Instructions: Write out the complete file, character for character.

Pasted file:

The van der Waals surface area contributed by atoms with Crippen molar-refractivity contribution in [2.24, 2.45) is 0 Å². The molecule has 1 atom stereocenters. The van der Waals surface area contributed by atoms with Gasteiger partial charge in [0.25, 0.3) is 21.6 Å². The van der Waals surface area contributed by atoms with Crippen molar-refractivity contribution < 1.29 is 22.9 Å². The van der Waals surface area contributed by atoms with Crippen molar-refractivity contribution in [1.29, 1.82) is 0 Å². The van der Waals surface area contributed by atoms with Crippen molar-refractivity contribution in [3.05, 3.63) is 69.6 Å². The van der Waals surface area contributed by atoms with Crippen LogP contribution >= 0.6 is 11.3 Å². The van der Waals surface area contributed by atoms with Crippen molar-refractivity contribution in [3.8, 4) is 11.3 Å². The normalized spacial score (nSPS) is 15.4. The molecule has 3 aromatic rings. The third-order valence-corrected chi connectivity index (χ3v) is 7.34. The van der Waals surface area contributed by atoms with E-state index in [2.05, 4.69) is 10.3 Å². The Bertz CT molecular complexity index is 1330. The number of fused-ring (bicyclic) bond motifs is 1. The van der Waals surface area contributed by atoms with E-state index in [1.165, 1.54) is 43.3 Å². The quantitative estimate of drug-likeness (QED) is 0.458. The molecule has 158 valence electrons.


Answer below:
The van der Waals surface area contributed by atoms with Crippen molar-refractivity contribution in [2.24, 2.45) is 0 Å². The molecule has 1 atom stereocenters. The van der Waals surface area contributed by atoms with Gasteiger partial charge in [0.25, 0.3) is 21.6 Å². The van der Waals surface area contributed by atoms with Crippen molar-refractivity contribution < 1.29 is 22.9 Å². The van der Waals surface area contributed by atoms with Crippen molar-refractivity contribution in [1.29, 1.82) is 0 Å². The van der Waals surface area contributed by atoms with Crippen molar-refractivity contribution in [3.05, 3.63) is 69.6 Å². The van der Waals surface area contributed by atoms with Crippen LogP contribution >= 0.6 is 11.3 Å². The van der Waals surface area contributed by atoms with Crippen molar-refractivity contribution in [3.8, 4) is 11.3 Å². The normalized spacial score (nSPS) is 15.4. The molecule has 3 aromatic rings. The third-order valence-corrected chi connectivity index (χ3v) is 7.34. The van der Waals surface area contributed by atoms with E-state index in [2.05, 4.69) is 10.3 Å². The Bertz CT molecular complexity index is 1330. The number of fused-ring (bicyclic) bond motifs is 1. The van der Waals surface area contributed by atoms with E-state index in [1.165, 1.54) is 43.3 Å². The quantitative estimate of drug-likeness (QED) is 0.458. The molecule has 158 valence electrons.